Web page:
I try not to be political. Don’t get me wrong: I have plenty of opinions about government policy and cultural issues; but for the most part, I try to keep them to myself--if only because online conversation is rarely productive. But occasionally, something will happen that moves me to speak. Things like the atrocities at Kermit Gosnell's abortion clinic or those in Syria and Iraq.
Today, we’re facing a similar cultural crisis. This time, however, the tables are turned. Instead of being “out there,” the dilemma is much closer to home: In the wake of the Paris attacks, I’ve seen a groundswell of anti-refugee rhetoric among Christians.
I'm not talking about nuanced conversations about the hard work of integrating refugees into western society. I'm not talking about the challenges to properly vet and approve those who have been waiting for 2-3 years for entrance. I'm not talking about the legitimate responsibility of the government to protect and provide for her citizens. I'm talking about the full-blown fear-mongering that links the terrorist attacks in Paris with all Syrian refugees.
Honestly, I’m not surprised when it comes from political campaigns. If the candidacy of Donald Trump has taught us anything, it’s that playing to our instinctive nativism is politically expedient. But what has surprised me are the memes and Facebook posts and xenophobia I’ve seen from Christians. Despite being people who are “strangers and pilgrims” ourselves; despite being people whose very faith rests on a middle-eastern man who had no place to lay his head, Christians have been among the most vocally opposed to accepting Syrian refugees.
But what's surprised me more than anything, I think, is how quickly we've thrown away our pro-life values.
Over the last several months, my Facebook and Twitter feeds have been flooded with videos documenting Planned Parenthood’s trafficking in infant body parts. We have been sickened. We have wept. We have become angry. As we should. The violence being perpetrated against the “least of these” is horrific and anti-God. So, in His name, we have rallied. We have called our senators and representatives. We have cheered when Congress finally set up hearings. We have shamed those who turn their backs and ignore the bloodshed.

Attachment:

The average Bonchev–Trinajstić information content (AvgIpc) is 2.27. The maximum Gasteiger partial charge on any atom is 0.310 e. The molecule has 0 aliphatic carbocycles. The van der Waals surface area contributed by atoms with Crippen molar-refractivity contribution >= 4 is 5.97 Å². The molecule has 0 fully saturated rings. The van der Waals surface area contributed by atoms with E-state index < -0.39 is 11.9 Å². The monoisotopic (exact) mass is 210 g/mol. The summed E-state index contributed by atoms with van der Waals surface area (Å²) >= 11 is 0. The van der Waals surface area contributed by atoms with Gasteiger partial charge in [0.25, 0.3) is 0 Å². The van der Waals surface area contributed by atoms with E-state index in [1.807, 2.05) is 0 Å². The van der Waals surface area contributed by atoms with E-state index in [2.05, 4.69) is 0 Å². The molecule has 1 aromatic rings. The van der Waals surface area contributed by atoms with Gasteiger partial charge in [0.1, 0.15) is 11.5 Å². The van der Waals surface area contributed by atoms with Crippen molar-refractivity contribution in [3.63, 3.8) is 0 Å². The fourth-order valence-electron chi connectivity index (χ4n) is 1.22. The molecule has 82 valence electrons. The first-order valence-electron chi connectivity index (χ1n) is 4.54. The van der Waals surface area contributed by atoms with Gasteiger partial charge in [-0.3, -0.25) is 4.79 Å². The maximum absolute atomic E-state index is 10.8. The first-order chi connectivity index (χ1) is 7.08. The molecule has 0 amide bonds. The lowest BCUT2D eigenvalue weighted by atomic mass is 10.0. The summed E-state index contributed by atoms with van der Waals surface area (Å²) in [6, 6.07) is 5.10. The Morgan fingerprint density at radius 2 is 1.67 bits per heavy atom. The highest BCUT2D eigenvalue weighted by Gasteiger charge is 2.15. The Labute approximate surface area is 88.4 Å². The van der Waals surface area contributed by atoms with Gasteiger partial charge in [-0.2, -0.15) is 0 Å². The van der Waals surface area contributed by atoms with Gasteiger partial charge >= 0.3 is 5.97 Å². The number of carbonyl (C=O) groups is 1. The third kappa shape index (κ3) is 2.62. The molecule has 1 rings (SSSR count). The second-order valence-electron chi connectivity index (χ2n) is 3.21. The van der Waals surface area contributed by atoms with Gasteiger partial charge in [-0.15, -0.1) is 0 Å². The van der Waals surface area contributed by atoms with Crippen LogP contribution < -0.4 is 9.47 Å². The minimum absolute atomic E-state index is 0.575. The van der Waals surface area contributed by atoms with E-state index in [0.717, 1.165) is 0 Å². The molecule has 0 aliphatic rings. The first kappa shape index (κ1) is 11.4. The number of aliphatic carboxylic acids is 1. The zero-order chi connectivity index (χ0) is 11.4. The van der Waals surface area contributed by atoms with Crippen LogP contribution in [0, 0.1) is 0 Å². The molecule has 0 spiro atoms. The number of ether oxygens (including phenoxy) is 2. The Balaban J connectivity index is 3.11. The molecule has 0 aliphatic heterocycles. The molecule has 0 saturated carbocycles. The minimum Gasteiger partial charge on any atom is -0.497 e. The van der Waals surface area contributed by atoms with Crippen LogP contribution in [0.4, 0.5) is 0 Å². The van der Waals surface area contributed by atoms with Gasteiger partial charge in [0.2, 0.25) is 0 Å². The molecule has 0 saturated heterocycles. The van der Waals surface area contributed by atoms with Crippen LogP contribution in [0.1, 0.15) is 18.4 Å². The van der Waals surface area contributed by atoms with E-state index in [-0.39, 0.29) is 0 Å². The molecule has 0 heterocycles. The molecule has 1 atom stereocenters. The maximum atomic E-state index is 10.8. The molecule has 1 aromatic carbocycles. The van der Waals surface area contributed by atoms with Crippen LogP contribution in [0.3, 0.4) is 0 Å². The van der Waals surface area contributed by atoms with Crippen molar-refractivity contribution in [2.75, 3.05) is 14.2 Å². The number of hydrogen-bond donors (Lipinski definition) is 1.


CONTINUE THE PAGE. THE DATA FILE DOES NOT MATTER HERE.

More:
But when similar atrocities are being perpetrated on human beings outside the womb, we are willing to turn our backs, shut the door, and “put it in God’s hands.”
I understand that we cannot solve every geo-political crisis. I understand that we may not choose to involve ourselves in a ground war in Syria. I understand moral proximity and the order of loves. I understand that refugees must undergo a strict process to enter this country, whether they are Syrian or not. But what I cannot understand is how easily we can turn a deaf ear to the wounded man lying on the road to Jerusalem just because of ethnicity. I cannot understand how quickly we’ll cross to the other side. I cannot understand how, like the young lawyer, we can justify our lack of compassion by asking “Who is my neighbor?”
Your neighbor is anyone who God brings into your life--Muslim, Christian, Syrian, French, or Iraqi. When someone is lying bruised and beaten beside the road and you’re taking that same road, he is your neighbor. Run to him. When someone knocks on your door legitimately seeking sanctuary, open it. And if we don’t, don’t be surprised if that same God doesn’t come down in judgment because we’ve failed to reflect his own hospitality. We may fear the possibility of a terrorist slipping through the cracks, but Jesus reminds us that we’d do better to fear Him who can throw both body and soul into hell.
Being pro-life is not about holding onto our rights, protecting ourselves, or insisting that a choice is legitimate simply because it is legal. This is the rhetoric of the pro-choice movement: Protect yourself first. Don’t risk your sense of security to provide a safe place for another human being.
Instead, being pro-life means having the faith to believe that the God who calls us to do difficult things is big enough to care for us in the midst of them. Being pro-life means being people of courage and self-sacrifice. Being pro-life means being people of hospitality.
So, friends, I’m asking you to display the same welcome that you would ask a pregnant teenager to show to her unborn baby. Instead of succumbing to fear, I’m asking you to open your hearts to the potential of new life. I'm asking you to model God's heart for the stranger and pilgrim. Who knows--He might just be using this refugee crisis to bring more people out of darkness into his marvelous light. It’s happening in Europe. It could happen here.
So let me go on record: Because God is both strong and loving, I am not afraid. I am pro-life. I am pro-immigrant. I am pro-refugee.
For a more extensive overview of the challenges of integrating refugees into western society, please read this piece by Alastair Roberts. Alastair clearly notes the difficulties, but also provides a thoroughly Christian framework about why and how we accept those difficulties as part of our Christian vocation. My hope is that we can silence the fear-mongering, roll up our sleeves, and get to work.